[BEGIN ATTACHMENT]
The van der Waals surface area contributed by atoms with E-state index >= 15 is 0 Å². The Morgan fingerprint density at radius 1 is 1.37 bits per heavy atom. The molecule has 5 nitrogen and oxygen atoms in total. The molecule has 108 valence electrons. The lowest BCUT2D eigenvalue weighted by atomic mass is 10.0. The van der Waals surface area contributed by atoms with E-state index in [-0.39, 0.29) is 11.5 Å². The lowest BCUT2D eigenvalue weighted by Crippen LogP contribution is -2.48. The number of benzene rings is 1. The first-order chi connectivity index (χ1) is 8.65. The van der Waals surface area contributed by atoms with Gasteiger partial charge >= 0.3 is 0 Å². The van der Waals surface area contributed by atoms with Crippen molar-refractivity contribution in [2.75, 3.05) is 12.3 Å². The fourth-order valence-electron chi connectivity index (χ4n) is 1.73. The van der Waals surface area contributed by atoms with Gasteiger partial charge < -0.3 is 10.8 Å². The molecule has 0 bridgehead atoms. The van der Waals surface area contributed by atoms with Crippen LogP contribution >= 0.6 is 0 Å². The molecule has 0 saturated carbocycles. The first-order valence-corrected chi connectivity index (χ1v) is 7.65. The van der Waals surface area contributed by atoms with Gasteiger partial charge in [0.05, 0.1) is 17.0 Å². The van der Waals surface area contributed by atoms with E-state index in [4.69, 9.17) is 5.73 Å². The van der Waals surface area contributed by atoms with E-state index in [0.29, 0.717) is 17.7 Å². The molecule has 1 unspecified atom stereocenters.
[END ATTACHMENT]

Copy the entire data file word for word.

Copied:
The van der Waals surface area contributed by atoms with E-state index >= 15 is 0 Å². The Morgan fingerprint density at radius 1 is 1.37 bits per heavy atom. The molecule has 5 nitrogen and oxygen atoms in total. The molecule has 108 valence electrons. The lowest BCUT2D eigenvalue weighted by atomic mass is 10.0. The van der Waals surface area contributed by atoms with E-state index in [-0.39, 0.29) is 11.5 Å². The lowest BCUT2D eigenvalue weighted by Crippen LogP contribution is -2.48. The number of benzene rings is 1. The first-order chi connectivity index (χ1) is 8.65. The van der Waals surface area contributed by atoms with Gasteiger partial charge >= 0.3 is 0 Å². The van der Waals surface area contributed by atoms with Crippen molar-refractivity contribution in [2.75, 3.05) is 12.3 Å². The fourth-order valence-electron chi connectivity index (χ4n) is 1.73. The van der Waals surface area contributed by atoms with Gasteiger partial charge < -0.3 is 10.8 Å². The molecule has 0 bridgehead atoms. The van der Waals surface area contributed by atoms with Crippen LogP contribution >= 0.6 is 0 Å². The molecule has 0 saturated carbocycles. The first-order valence-corrected chi connectivity index (χ1v) is 7.65. The van der Waals surface area contributed by atoms with Gasteiger partial charge in [0.05, 0.1) is 17.0 Å². The van der Waals surface area contributed by atoms with E-state index in [4.69, 9.17) is 5.73 Å². The van der Waals surface area contributed by atoms with E-state index in [0.29, 0.717) is 17.7 Å². The molecule has 1 unspecified atom stereocenters.